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He's no drip

Adam Sandler's latest triumph: 'Waterboy'

Web posted on:
Wednesday, November 11, 1998 5:05:40 PM EST

From Correspondent Bill Tush

LOS ANGELES (CNN) -- It's a story that clearly illustrates the often gaping-wide canyon that separates the tastes of movie critics, and the tastes of the movie-going public.

In the span of one weekend, Adam Sandler's new comedy "The Waterboy" went from critical flop to commercial record-breaker. Critics panned the film, yet it ended up setting a record for debuts in November or December, raking in nearly $40 million.

Loving every minute of it is the lovable Sandler, who some (certainly not the critics) are calling a comic genius on par with Jim Carrey. And Sandler seems to be getting more popular with each new comedy.

'He is a genuine, good person'

In "Billy Madison," he played a loafer with six months to pass grades one through 12. In "Happy Gilmore," he was a loopy, golf club-swinging hockey player who squared off in a fistfight with Bob Barker.

Earlier this year, Sandler scored one of the year's surprise hits with "The Wedding Singer."

"Billy Madison" "Happy Gilmore" "The Wedding Singer" "The Waterboy"

And now, he's carrying "The Waterboy." Sandler says the idea for "The Waterboy" sprang from one of Sandler's many offbeat "Saturday Night Live" characters.

"You could compare him to 'Canteen Boy,' whereas he does love water and they both get picked on a lot," Sandler says. "But the thing I like the most about this ('Waterboy') character is just that he is a genuine, good person."

'Every teen-age boy in America worships him'

Young moviegoers and college kids have embraced Sandler's unique mix of juvenile humor and sympathetic characters.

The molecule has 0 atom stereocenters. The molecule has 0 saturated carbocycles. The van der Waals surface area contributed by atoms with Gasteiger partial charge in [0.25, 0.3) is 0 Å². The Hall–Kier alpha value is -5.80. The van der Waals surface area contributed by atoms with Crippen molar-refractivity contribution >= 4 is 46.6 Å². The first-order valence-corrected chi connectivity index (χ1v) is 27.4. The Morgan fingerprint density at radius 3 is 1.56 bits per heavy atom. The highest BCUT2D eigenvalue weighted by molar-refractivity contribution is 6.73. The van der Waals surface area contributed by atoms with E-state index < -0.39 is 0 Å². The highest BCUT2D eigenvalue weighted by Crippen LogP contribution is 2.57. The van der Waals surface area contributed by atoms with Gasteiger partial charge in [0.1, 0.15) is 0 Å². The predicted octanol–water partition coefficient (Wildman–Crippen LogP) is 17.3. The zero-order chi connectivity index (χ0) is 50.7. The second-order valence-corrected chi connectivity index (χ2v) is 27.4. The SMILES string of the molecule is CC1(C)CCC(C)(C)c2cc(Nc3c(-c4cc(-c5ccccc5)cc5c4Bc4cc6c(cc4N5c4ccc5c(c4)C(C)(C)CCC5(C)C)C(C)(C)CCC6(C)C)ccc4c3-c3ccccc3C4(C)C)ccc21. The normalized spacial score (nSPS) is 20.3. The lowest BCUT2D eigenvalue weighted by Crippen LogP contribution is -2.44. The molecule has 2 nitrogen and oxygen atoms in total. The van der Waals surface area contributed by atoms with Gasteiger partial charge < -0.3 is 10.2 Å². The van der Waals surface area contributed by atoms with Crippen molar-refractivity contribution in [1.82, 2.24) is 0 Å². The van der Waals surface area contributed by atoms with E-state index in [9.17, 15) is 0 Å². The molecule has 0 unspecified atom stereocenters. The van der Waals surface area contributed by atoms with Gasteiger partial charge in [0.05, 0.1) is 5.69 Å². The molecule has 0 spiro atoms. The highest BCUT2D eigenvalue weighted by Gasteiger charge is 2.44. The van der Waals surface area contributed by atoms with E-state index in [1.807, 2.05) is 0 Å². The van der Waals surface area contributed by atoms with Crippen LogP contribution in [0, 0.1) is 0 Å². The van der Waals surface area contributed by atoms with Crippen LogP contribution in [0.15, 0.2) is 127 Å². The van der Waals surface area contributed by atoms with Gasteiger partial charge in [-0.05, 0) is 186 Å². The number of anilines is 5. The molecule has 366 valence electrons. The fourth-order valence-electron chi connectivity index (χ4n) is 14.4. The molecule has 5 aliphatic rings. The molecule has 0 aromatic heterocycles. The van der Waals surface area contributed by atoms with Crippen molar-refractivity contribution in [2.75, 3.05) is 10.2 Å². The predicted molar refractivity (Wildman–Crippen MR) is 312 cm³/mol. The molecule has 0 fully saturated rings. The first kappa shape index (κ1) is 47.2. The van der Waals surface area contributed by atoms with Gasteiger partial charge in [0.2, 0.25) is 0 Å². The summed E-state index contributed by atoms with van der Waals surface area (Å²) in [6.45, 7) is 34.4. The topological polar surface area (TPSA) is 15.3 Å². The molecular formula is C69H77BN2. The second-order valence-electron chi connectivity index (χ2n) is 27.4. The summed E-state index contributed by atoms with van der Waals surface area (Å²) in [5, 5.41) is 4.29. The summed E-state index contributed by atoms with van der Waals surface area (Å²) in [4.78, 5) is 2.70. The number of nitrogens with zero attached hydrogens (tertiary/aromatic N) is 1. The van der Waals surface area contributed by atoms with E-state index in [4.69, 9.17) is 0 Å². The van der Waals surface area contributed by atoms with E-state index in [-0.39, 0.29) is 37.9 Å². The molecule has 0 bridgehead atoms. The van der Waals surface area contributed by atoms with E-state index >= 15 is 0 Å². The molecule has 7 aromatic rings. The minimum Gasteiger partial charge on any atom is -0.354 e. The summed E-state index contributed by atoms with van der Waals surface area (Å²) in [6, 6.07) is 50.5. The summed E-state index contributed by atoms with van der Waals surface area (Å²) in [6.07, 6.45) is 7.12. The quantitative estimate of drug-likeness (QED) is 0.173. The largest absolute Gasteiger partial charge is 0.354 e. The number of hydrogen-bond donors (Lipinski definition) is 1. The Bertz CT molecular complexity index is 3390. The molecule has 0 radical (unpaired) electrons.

"He's got a really good sense of humor and I know that every teen-age boy in America worships him," says Fairuza Balk, Sandler's co-star.

"Adam has sort of an innocent-kid quality that he brings but there's so much intelligence," says "Waterboy" director Frank Coraci.

Coraci and Sandler's writing partner, Tim Herlihy, were both former college roommates of Sandler at New York University. Herlihy wrote Sandler's "The Wedding Singer"; Coraci directed it.

"My buddies, we've always just tried to make each other laugh," Sandler says. "I mean, just like all friends hanging out -- that's the goal."

'He's a great writer'

And amid the laughter, they learn from each other, too.

"'Wedding Singer' taught us we shouldn't be afraid of making people feel emotional in the middle of the movie, rather than just dealing with comedy," Sandler says.

With the right team behind him, Sandler has been able to make the box office ring consistently with relatively modest budgets. And despite his goofy persona, when the camera is rolling, Sandler takes the business of comedy very seriously.

"He's dedicated, he's very professional and he's really good to work with," says Balk.

"He's one of the hardest-working people I know and he cares so much about the writing," says Coraci. "I think the thing people don't know is, he's a great writer."

So it's more than just dumb luck that nice guy Adam Sandler is finshing first at box office.

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